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      A rare case of renal thrombotic microangiopathy associated with Castleman’s disease


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          Castleman’s disease (CD) is an uncommon, heterogeneous lympho-proliferative disorder leading to high circulating levels of interleukin-6 (IL-6) and vascular endothelial growth factor (VEGF). Renal involvement has been only described in a limited number of small studies. Herein, we report a rare case of renal thrombotic microangiopathy (TMA) associated with CD and investigate the podocyte expression of VEGF in the renal biopsy prior to initiation of treatment.

          Case presentation

          An 18-year-old male presented with fever, diarrhea, diffuse lymphadenopathy, ascites and acute kidney injury. Laboratory tests for hemolytic uremic syndrome and thrombotic thrombocytopenic purpura were negative. The kidney biopsy showed TMA. An excisional lymph node biopsy was consistent with CD, plasma cell variant. Immunofluorescence staining showed suppressed podocyte VEGF expression. Chemotherapy that inhibits production of inflammatory mediators including IL-6 and VEGF led to complete recovery of renal function.


          Our case illustrates a rare renal histological feature of CD. IL-6 and VEGF are postulated to suppress glomerular VEGF expression, thereby causing renal TMA. Therapy directed against these inflammatory mediators may have important therapeutic implications.

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          Most cited references16

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          Glomerular-specific alterations of VEGF-A expression lead to distinct congenital and acquired renal diseases.

          Kidney disease affects over 20 million people in the United States alone. Although the causes of renal failure are diverse, the glomerular filtration barrier is often the target of injury. Dysregulation of VEGF expression within the glomerulus has been demonstrated in a wide range of primary and acquired renal diseases, although the significance of these changes is unknown. In the glomerulus, VEGF-A is highly expressed in podocytes that make up a major portion of the barrier between the blood and urinary spaces. In this paper, we show that glomerular-selective deletion or overexpression of VEGF-A leads to glomerular disease in mice. Podocyte-specific heterozygosity for VEGF-A resulted in renal disease by 2.5 weeks of age, characterized by proteinuria and endotheliosis, the renal lesion seen in preeclampsia. Homozygous deletion of VEGF-A in glomeruli resulted in perinatal lethality. Mutant kidneys failed to develop a filtration barrier due to defects in endothelial cell migration, differentiation, and survival. In contrast, podocyte-specific overexpression of the VEGF-164 isoform led to a striking collapsing glomerulopathy, the lesion seen in HIV-associated nephropathy. Our data demonstrate that tight regulation of VEGF-A signaling is critical for establishment and maintenance of the glomerular filtration barrier and strongly supports a pivotal role for VEGF-A in renal disease.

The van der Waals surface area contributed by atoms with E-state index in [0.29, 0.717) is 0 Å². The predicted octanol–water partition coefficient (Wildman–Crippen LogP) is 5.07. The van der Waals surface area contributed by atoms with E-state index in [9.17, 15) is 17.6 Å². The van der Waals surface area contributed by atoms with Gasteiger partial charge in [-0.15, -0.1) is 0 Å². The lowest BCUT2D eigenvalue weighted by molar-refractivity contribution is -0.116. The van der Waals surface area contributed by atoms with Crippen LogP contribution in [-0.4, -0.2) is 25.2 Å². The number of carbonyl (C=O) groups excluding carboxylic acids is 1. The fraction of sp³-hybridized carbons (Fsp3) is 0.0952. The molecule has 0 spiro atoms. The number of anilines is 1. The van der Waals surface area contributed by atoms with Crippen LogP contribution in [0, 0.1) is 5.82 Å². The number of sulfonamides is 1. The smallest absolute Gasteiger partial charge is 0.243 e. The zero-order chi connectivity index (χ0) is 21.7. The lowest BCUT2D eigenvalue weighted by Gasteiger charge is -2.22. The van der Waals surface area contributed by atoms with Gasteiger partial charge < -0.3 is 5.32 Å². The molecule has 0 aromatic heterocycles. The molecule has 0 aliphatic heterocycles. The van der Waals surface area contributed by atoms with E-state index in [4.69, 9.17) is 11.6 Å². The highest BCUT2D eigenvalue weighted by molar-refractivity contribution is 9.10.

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            Localized mediastinal lymphnode hyperplasia resembling thymoma.

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              Pathogenic significance of interleukin-6 (IL-6/BSF-2) in Castleman's disease.